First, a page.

Traffic jams in the city during rush hour

The announcement of the upcoming closure of three of the six lanes in the Louis‑Hippolyte‑La Fontaine tunnel has caused much concern for people in the affected areas, and also for the Conseil provincial du secteur du transport terrestre (CPSTT) of the Canadian Union of Public Employees (CUPE), which represents 8565 members in city and intercity land transportation in Quebec.

This closure scheduled for October 31, 2022, will be for three years and will likely increase traffic on the other already heavily travelled bridges serving the South Shore of Montreal. For many drivers, public transit could be a solution.

However, residents west of the South Shore will only be able to take the Réseau express métropolitain (REM) to go to downtown Montreal. Recall that under the terms of an agreement between the Ministry of Transport and CDPQ, the REM will be the exclusive transit provider for passengers west of the South Shore to downtown Montreal.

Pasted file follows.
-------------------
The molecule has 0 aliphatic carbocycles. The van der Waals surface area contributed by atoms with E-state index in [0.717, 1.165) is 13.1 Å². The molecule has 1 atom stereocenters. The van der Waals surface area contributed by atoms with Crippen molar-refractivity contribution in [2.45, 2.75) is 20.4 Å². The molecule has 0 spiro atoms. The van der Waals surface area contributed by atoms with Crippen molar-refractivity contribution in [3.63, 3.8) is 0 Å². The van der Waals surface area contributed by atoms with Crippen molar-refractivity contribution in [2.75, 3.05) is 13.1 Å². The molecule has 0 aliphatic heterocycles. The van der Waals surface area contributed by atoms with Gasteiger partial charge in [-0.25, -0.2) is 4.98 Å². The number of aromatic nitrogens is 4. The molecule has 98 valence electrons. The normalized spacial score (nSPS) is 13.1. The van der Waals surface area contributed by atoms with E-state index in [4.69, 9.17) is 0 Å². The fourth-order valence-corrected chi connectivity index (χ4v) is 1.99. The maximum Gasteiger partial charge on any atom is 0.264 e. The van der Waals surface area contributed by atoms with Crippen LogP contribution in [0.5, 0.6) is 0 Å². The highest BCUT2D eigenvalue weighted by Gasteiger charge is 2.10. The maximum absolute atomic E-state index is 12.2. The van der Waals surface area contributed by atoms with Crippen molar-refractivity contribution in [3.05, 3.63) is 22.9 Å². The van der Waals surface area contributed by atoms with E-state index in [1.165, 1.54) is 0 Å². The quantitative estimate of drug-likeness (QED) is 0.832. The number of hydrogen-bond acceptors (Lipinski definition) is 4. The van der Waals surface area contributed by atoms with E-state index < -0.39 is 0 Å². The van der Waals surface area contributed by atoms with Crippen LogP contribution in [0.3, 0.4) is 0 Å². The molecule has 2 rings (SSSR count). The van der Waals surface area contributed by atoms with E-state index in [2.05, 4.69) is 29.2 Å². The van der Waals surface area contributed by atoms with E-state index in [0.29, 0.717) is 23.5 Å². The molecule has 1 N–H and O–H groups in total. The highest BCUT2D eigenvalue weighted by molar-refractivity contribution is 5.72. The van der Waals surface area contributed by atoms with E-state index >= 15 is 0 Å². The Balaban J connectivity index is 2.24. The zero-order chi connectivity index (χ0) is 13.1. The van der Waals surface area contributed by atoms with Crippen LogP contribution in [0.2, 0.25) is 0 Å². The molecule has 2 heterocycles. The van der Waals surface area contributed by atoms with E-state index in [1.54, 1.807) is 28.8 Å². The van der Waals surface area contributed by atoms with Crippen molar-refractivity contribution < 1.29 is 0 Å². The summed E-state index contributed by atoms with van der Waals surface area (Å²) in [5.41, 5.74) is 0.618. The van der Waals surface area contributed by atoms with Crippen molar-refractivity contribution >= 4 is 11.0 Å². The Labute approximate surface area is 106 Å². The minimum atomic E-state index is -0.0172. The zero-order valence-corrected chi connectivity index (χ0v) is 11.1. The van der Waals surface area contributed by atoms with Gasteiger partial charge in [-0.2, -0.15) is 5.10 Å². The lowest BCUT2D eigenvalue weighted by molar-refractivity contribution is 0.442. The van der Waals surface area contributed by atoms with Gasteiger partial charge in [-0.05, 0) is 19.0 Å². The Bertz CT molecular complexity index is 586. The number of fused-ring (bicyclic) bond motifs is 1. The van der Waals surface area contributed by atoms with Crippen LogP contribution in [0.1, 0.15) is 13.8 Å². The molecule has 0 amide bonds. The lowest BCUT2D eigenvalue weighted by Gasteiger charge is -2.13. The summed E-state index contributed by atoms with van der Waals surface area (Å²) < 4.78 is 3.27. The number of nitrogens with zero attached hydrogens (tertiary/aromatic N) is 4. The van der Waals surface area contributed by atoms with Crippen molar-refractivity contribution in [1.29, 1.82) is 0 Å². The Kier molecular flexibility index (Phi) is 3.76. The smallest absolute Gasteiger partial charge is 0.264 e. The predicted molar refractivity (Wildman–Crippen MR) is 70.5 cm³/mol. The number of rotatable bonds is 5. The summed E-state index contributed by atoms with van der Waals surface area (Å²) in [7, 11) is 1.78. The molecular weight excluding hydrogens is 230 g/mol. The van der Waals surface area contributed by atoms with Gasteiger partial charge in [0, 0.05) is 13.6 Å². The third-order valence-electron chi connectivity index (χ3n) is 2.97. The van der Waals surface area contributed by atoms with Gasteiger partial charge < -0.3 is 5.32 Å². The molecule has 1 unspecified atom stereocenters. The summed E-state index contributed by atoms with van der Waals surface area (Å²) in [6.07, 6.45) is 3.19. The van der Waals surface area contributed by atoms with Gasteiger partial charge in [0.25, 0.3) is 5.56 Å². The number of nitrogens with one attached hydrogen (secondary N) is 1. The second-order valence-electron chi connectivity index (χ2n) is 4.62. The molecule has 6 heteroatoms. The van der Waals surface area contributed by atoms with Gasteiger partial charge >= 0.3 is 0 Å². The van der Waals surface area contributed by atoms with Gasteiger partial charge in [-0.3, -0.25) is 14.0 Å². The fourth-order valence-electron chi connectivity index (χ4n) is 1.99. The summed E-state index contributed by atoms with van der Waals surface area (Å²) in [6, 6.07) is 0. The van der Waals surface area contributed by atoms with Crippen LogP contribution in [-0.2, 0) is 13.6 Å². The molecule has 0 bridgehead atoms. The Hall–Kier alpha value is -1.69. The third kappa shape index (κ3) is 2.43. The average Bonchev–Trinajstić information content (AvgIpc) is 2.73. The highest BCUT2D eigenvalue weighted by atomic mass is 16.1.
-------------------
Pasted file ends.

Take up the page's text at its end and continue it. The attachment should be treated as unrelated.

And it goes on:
According to the CPSTT, much uncertainty lies ahead in terms of system reliability, especially since reliability tests in the winter will not begin until the REM is launched on December 1, 2022. Judging by the problems, including service outages, power failures, and a general lack of information, that impact the light-rail system in Ottawa, the same fate could befall the REM.

“We believe it would be preferable to maintain bus service to downtown Montreal until such time as the CDPQ Intra can demonstrate that REM service is reliable,” says Pino Tagliaferri, president of the CPSTT of CUPE. “Uncertainty calls for preventive measures, and we think it’s essential that users can still take the bus, especially during rush hour,”

CPSTT is urging authorities to make the right decision so that users west of the South Shore don’t become captive customers of the REM.